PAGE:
I truly believe that every woman should have a seat at the table, should be supported and celebrated, “controversial views” and all. She should be there because she deserves to be, because she has worked hard, and is a good advocate for her constituents and those who support her. Now, the Conservative Party of Canada, and Andrew Scheer, has been clear that it will not legislate or re-open the debate on abortion however will continue to grant it’s member’s free votes on matters of conscience. To me, assuming that Rachael Harder cannot chair a committee, just because she holds alternate beliefs is not only unfair but ridiculously reductionist. What you are saying is that she is incapable of sober thought or of acting at arms-length of her personal convictions. We always complain about female parliamentarians being reduced to stereo-types like emotional, cold or incapable and now, as an organization, by their silence Equal Voice is participating in this narrative.

Now, this is not the first time that I felt as though I was incorrectly, or inadequately, represented by you, Equal Voice. Shortly after the Daughters of the Vote conference, a group of conservative delegates wrote a letter to the organization with our concerns — it was actually this group of strong and capable conservatives that started Story of A Tory.  We received an apology and a “we’ll do better” response after being painfully underrepresented throughout our five days in Ottawa. I was not fully satisfied with this response but thought to myself “baby steps”.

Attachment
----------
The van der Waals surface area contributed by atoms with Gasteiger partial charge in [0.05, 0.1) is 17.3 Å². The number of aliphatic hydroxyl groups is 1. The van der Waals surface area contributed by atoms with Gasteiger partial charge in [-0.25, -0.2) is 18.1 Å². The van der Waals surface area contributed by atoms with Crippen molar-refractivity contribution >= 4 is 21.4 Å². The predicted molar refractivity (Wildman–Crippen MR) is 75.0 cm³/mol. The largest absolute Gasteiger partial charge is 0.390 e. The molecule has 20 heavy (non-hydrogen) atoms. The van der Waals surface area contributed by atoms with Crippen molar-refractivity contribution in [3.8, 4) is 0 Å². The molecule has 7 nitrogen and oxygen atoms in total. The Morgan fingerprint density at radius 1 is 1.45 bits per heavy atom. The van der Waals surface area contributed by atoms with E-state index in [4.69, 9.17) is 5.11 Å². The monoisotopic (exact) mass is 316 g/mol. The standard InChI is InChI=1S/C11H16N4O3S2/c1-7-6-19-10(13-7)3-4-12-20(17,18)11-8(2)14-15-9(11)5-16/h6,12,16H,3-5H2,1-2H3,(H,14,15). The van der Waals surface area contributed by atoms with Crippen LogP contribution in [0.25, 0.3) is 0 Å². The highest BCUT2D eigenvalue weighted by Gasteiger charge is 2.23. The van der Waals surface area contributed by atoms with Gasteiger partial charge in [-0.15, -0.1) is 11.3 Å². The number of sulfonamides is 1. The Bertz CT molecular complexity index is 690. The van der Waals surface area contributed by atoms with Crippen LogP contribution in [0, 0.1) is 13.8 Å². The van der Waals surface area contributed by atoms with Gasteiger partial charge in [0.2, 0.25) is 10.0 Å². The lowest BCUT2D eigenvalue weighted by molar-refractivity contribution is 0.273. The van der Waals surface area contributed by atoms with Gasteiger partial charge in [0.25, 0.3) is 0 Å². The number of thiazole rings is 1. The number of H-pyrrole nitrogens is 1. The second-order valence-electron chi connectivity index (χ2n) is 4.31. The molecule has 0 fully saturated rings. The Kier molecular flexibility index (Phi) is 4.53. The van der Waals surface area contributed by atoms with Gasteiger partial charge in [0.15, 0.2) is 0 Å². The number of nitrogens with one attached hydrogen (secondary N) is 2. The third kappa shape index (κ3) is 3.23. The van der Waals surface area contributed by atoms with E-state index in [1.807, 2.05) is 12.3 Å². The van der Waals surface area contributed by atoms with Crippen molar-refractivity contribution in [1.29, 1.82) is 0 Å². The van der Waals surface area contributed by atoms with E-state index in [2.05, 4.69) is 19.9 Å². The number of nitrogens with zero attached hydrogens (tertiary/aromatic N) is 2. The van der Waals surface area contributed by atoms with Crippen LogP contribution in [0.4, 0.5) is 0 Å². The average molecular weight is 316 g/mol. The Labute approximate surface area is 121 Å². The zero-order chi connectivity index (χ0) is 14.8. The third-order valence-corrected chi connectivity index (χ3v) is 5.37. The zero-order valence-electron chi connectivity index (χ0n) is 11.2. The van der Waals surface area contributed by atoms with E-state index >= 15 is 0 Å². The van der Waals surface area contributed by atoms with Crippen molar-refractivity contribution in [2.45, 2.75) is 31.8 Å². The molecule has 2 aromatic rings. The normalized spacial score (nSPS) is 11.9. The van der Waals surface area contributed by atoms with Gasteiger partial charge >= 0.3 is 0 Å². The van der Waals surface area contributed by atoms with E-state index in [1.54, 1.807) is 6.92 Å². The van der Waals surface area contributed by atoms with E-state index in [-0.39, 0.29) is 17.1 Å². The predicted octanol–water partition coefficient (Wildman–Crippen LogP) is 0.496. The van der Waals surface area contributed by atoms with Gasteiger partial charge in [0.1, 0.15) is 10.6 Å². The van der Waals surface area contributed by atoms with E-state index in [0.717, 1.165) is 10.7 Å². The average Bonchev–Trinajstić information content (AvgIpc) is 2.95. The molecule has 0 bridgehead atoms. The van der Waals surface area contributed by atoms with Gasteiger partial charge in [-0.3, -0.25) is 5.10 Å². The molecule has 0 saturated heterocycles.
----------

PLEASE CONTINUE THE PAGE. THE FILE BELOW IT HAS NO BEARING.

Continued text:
In sum, given this blatant lack of action, and absence of support from Equal Voice on the issue of Rachael Harder’s nomination, especially after her support of the Daughters of the Vote program, I cannot in good conscience, especially a conservative, be affiliated with Daughters of the Vote, or Equal Voice. If, as an organization, you would like to claim to be “multi-partisan”, the first step is to actually be multi-partisan. This doesn’t mean re-tweeting the odd Conservative MP’s tweet, this means real action. If you cannot commit to representing all voices, equally, as is established in your name and mandate, I will leave my representation in the capable hands of the strong conservative MP’s who were elected to do so.


Michaela Glasgo

(former) Daughters of the Vote delegate for Medicine Hat-Cardston-Warner

Disclaimer: Story of a Tory is in no way affiliated with the Conservative Party of Canada or any other political party, be it federal or provincial. The views of each author are independent of all other authors.


1 thought on “Standing with Rachael Harder: An Open Letter to Equal Voice”

  1. This is very well written letter. I agree with your observation. Far too many of these supposed women’s organizations only support women of their ilk but claim otherwise. Keep speaking out in truth.